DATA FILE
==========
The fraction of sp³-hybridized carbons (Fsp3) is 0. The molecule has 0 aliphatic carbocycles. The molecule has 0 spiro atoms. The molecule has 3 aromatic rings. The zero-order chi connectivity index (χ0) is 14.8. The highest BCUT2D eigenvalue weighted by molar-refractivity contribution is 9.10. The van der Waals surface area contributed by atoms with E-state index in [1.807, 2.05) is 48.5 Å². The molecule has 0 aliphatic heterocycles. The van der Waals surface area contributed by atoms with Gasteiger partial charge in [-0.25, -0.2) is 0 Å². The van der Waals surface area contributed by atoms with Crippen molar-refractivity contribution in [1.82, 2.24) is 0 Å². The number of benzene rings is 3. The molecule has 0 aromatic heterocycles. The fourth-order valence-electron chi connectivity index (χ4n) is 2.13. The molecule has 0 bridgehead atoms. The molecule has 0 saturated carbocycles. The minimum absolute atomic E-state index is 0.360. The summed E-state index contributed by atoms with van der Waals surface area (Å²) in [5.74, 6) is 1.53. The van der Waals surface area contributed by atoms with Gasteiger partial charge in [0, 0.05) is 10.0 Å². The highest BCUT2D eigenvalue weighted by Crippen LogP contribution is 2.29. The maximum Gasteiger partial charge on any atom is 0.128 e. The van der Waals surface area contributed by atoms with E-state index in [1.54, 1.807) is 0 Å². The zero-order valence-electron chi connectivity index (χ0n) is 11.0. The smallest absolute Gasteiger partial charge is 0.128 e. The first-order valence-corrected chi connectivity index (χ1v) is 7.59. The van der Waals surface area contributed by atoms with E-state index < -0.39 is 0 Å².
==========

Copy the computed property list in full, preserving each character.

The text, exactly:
The fraction of sp³-hybridized carbons (Fsp3) is 0. The molecule has 0 aliphatic carbocycles. The molecule has 0 spiro atoms. The molecule has 3 aromatic rings. The zero-order chi connectivity index (χ0) is 14.8. The highest BCUT2D eigenvalue weighted by molar-refractivity contribution is 9.10. The van der Waals surface area contributed by atoms with E-state index in [1.807, 2.05) is 48.5 Å². The molecule has 0 aliphatic heterocycles. The van der Waals surface area contributed by atoms with Gasteiger partial charge in [-0.25, -0.2) is 0 Å². The van der Waals surface area contributed by atoms with Crippen molar-refractivity contribution in [1.82, 2.24) is 0 Å². The number of benzene rings is 3. The molecule has 0 aromatic heterocycles. The fourth-order valence-electron chi connectivity index (χ4n) is 2.13. The molecule has 0 bridgehead atoms. The molecule has 0 saturated carbocycles. The minimum absolute atomic E-state index is 0.360. The summed E-state index contributed by atoms with van der Waals surface area (Å²) in [5.74, 6) is 1.53. The van der Waals surface area contributed by atoms with Gasteiger partial charge in [0, 0.05) is 10.0 Å². The highest BCUT2D eigenvalue weighted by Crippen LogP contribution is 2.29. The maximum Gasteiger partial charge on any atom is 0.128 e. The van der Waals surface area contributed by atoms with E-state index in [1.54, 1.807) is 0 Å². The zero-order valence-electron chi connectivity index (χ0n) is 11.0. The smallest absolute Gasteiger partial charge is 0.128 e. The first-order valence-corrected chi connectivity index (χ1v) is 7.59. The van der Waals surface area contributed by atoms with E-state index < -0.39 is 0 Å².